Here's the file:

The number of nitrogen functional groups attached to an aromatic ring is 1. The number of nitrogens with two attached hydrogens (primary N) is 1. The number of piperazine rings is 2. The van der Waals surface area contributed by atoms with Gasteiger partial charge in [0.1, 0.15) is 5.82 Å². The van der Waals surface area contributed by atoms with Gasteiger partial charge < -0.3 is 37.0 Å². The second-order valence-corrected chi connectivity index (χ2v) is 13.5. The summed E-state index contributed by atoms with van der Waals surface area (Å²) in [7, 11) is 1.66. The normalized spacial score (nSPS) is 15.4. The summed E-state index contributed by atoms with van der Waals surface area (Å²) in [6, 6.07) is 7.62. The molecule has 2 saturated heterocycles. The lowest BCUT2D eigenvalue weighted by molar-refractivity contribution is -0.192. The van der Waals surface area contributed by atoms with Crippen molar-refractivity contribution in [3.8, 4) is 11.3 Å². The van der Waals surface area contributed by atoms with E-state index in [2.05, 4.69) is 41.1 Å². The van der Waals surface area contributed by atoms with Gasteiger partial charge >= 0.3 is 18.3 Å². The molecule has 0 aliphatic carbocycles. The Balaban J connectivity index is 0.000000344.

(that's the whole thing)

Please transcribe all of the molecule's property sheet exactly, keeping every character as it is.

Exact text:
The number of nitrogen functional groups attached to an aromatic ring is 1. The number of nitrogens with two attached hydrogens (primary N) is 1. The number of piperazine rings is 2. The van der Waals surface area contributed by atoms with Gasteiger partial charge in [0.1, 0.15) is 5.82 Å². The van der Waals surface area contributed by atoms with Gasteiger partial charge < -0.3 is 37.0 Å². The second-order valence-corrected chi connectivity index (χ2v) is 13.5. The summed E-state index contributed by atoms with van der Waals surface area (Å²) in [7, 11) is 1.66. The normalized spacial score (nSPS) is 15.4. The summed E-state index contributed by atoms with van der Waals surface area (Å²) in [6, 6.07) is 7.62. The molecule has 2 saturated heterocycles. The lowest BCUT2D eigenvalue weighted by molar-refractivity contribution is -0.192. The van der Waals surface area contributed by atoms with Crippen molar-refractivity contribution in [3.8, 4) is 11.3 Å². The van der Waals surface area contributed by atoms with E-state index in [2.05, 4.69) is 41.1 Å². The van der Waals surface area contributed by atoms with Gasteiger partial charge >= 0.3 is 18.3 Å². The molecule has 0 aliphatic carbocycles. The Balaban J connectivity index is 0.000000344.